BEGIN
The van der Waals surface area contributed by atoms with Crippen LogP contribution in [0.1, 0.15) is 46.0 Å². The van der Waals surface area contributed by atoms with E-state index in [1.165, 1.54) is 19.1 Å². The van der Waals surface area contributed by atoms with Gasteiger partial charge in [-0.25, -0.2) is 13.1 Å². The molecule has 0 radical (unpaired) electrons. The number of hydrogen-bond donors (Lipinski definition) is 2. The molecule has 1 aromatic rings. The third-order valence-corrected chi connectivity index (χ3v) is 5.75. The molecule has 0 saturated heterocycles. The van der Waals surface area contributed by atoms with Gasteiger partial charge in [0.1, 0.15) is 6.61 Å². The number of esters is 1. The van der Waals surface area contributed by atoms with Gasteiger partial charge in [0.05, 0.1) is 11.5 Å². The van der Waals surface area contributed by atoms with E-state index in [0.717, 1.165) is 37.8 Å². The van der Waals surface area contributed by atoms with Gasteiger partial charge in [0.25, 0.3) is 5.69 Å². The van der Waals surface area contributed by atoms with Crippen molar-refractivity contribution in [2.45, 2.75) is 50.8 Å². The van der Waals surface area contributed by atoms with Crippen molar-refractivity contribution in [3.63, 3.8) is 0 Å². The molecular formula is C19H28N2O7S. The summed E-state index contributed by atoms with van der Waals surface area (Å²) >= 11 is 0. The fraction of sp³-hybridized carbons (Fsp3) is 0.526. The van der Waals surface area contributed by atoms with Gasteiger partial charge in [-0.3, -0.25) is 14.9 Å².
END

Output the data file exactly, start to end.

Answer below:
The van der Waals surface area contributed by atoms with Crippen LogP contribution in [0.1, 0.15) is 46.0 Å². The van der Waals surface area contributed by atoms with E-state index in [1.165, 1.54) is 19.1 Å². The van der Waals surface area contributed by atoms with Gasteiger partial charge in [-0.25, -0.2) is 13.1 Å². The molecule has 0 radical (unpaired) electrons. The number of hydrogen-bond donors (Lipinski definition) is 2. The molecule has 1 aromatic rings. The third-order valence-corrected chi connectivity index (χ3v) is 5.75. The molecule has 0 saturated heterocycles. The van der Waals surface area contributed by atoms with Gasteiger partial charge in [0.1, 0.15) is 6.61 Å². The number of esters is 1. The van der Waals surface area contributed by atoms with Gasteiger partial charge in [0.05, 0.1) is 11.5 Å². The van der Waals surface area contributed by atoms with E-state index in [0.717, 1.165) is 37.8 Å². The van der Waals surface area contributed by atoms with Gasteiger partial charge in [0.25, 0.3) is 5.69 Å². The van der Waals surface area contributed by atoms with Crippen molar-refractivity contribution in [2.45, 2.75) is 50.8 Å². The van der Waals surface area contributed by atoms with Crippen molar-refractivity contribution in [3.63, 3.8) is 0 Å². The molecular formula is C19H28N2O7S. The summed E-state index contributed by atoms with van der Waals surface area (Å²) >= 11 is 0. The fraction of sp³-hybridized carbons (Fsp3) is 0.526. The van der Waals surface area contributed by atoms with Gasteiger partial charge in [-0.3, -0.25) is 14.9 Å².